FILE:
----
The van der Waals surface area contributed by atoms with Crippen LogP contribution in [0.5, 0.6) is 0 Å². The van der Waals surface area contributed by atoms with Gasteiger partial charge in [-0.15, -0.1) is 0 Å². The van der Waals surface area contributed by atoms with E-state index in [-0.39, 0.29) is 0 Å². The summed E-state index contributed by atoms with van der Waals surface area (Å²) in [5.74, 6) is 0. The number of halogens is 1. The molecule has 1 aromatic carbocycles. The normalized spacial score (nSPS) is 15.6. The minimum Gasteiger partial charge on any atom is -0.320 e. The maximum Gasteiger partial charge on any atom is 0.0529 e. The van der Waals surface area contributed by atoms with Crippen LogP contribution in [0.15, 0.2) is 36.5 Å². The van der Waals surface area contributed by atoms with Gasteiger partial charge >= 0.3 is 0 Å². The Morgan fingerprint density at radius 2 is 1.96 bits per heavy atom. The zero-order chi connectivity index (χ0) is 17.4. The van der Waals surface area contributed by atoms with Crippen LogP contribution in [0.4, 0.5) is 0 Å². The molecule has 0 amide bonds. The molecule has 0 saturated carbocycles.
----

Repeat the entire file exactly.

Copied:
The van der Waals surface area contributed by atoms with Crippen LogP contribution in [0.5, 0.6) is 0 Å². The van der Waals surface area contributed by atoms with Gasteiger partial charge in [-0.15, -0.1) is 0 Å². The van der Waals surface area contributed by atoms with E-state index in [-0.39, 0.29) is 0 Å². The summed E-state index contributed by atoms with van der Waals surface area (Å²) in [5.74, 6) is 0. The number of halogens is 1. The molecule has 1 aromatic carbocycles. The normalized spacial score (nSPS) is 15.6. The minimum Gasteiger partial charge on any atom is -0.320 e. The maximum Gasteiger partial charge on any atom is 0.0529 e. The van der Waals surface area contributed by atoms with Crippen LogP contribution in [0.15, 0.2) is 36.5 Å². The van der Waals surface area contributed by atoms with Gasteiger partial charge >= 0.3 is 0 Å². The Morgan fingerprint density at radius 2 is 1.96 bits per heavy atom. The zero-order chi connectivity index (χ0) is 17.4. The van der Waals surface area contributed by atoms with Crippen LogP contribution in [0.4, 0.5) is 0 Å². The molecule has 0 amide bonds. The molecule has 0 saturated carbocycles.